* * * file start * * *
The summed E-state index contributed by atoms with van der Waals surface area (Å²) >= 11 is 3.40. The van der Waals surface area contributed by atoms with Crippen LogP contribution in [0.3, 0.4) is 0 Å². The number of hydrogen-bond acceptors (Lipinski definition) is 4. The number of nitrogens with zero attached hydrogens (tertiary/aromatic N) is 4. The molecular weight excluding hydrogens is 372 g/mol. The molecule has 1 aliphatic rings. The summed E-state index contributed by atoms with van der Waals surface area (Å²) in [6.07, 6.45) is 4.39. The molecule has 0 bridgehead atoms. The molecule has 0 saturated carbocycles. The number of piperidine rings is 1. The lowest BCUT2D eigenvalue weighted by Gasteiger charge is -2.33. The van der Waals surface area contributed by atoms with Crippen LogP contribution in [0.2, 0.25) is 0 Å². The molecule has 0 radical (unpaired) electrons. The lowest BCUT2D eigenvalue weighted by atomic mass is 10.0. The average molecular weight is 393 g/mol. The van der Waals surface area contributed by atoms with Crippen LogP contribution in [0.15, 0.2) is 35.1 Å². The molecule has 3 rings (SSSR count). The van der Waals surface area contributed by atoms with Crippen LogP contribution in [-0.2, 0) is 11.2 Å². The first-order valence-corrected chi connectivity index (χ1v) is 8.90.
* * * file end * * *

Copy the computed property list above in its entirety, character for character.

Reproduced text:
The summed E-state index contributed by atoms with van der Waals surface area (Å²) >= 11 is 3.40. The van der Waals surface area contributed by atoms with Crippen LogP contribution in [0.3, 0.4) is 0 Å². The number of hydrogen-bond acceptors (Lipinski definition) is 4. The number of nitrogens with zero attached hydrogens (tertiary/aromatic N) is 4. The molecular weight excluding hydrogens is 372 g/mol. The molecule has 1 aliphatic rings. The summed E-state index contributed by atoms with van der Waals surface area (Å²) in [6.07, 6.45) is 4.39. The molecule has 0 bridgehead atoms. The molecule has 0 saturated carbocycles. The number of piperidine rings is 1. The lowest BCUT2D eigenvalue weighted by Gasteiger charge is -2.33. The van der Waals surface area contributed by atoms with Crippen LogP contribution in [0.2, 0.25) is 0 Å². The molecule has 0 radical (unpaired) electrons. The lowest BCUT2D eigenvalue weighted by atomic mass is 10.0. The average molecular weight is 393 g/mol. The van der Waals surface area contributed by atoms with Crippen LogP contribution in [0.15, 0.2) is 35.1 Å². The molecule has 3 rings (SSSR count). The van der Waals surface area contributed by atoms with Crippen LogP contribution in [-0.2, 0) is 11.2 Å². The first-order valence-corrected chi connectivity index (χ1v) is 8.90.